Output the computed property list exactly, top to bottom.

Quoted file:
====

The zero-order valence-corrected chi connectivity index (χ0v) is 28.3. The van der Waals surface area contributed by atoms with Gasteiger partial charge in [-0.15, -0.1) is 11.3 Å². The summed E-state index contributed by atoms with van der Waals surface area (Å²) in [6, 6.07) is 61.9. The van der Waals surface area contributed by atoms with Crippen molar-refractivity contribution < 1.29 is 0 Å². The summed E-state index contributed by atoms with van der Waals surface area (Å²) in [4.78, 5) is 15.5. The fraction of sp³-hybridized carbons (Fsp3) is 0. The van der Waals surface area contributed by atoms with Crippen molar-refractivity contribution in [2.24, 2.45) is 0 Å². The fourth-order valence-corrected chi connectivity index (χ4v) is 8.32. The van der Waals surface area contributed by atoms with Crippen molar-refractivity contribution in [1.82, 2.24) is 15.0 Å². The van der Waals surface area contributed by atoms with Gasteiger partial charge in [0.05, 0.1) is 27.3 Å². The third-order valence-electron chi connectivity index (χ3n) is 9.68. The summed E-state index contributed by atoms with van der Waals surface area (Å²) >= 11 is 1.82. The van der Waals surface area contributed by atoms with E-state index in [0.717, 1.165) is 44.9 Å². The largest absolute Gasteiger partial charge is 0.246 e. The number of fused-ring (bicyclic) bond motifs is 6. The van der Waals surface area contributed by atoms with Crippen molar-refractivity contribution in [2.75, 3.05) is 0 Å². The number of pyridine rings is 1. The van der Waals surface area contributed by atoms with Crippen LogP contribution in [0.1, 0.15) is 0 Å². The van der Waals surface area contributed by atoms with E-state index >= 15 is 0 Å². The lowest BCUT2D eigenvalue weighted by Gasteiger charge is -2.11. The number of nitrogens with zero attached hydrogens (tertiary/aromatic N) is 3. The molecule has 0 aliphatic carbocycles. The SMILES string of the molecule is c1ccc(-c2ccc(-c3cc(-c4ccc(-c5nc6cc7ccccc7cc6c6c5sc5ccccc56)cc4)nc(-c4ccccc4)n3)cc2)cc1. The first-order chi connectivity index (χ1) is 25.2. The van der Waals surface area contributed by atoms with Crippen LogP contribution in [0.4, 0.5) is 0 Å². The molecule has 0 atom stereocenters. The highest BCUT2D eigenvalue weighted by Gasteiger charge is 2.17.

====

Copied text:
The zero-order valence-corrected chi connectivity index (χ0v) is 28.3. The van der Waals surface area contributed by atoms with Gasteiger partial charge in [-0.15, -0.1) is 11.3 Å². The summed E-state index contributed by atoms with van der Waals surface area (Å²) in [6, 6.07) is 61.9. The van der Waals surface area contributed by atoms with Crippen molar-refractivity contribution < 1.29 is 0 Å². The summed E-state index contributed by atoms with van der Waals surface area (Å²) in [4.78, 5) is 15.5. The fraction of sp³-hybridized carbons (Fsp3) is 0. The van der Waals surface area contributed by atoms with Crippen molar-refractivity contribution in [2.24, 2.45) is 0 Å². The fourth-order valence-corrected chi connectivity index (χ4v) is 8.32. The van der Waals surface area contributed by atoms with Crippen molar-refractivity contribution in [1.82, 2.24) is 15.0 Å². The van der Waals surface area contributed by atoms with Gasteiger partial charge in [0.05, 0.1) is 27.3 Å². The third-order valence-electron chi connectivity index (χ3n) is 9.68. The summed E-state index contributed by atoms with van der Waals surface area (Å²) >= 11 is 1.82. The van der Waals surface area contributed by atoms with E-state index in [0.717, 1.165) is 44.9 Å². The largest absolute Gasteiger partial charge is 0.246 e. The number of fused-ring (bicyclic) bond motifs is 6. The van der Waals surface area contributed by atoms with Crippen molar-refractivity contribution in [2.75, 3.05) is 0 Å². The number of pyridine rings is 1. The van der Waals surface area contributed by atoms with Crippen LogP contribution in [0.1, 0.15) is 0 Å². The van der Waals surface area contributed by atoms with E-state index >= 15 is 0 Å². The lowest BCUT2D eigenvalue weighted by Gasteiger charge is -2.11. The number of nitrogens with zero attached hydrogens (tertiary/aromatic N) is 3. The molecule has 0 aliphatic carbocycles. The SMILES string of the molecule is c1ccc(-c2ccc(-c3cc(-c4ccc(-c5nc6cc7ccccc7cc6c6c5sc5ccccc56)cc4)nc(-c4ccccc4)n3)cc2)cc1. The first-order chi connectivity index (χ1) is 25.2. The van der Waals surface area contributed by atoms with Crippen LogP contribution in [0.4, 0.5) is 0 Å². The molecule has 0 atom stereocenters. The highest BCUT2D eigenvalue weighted by Gasteiger charge is 2.17.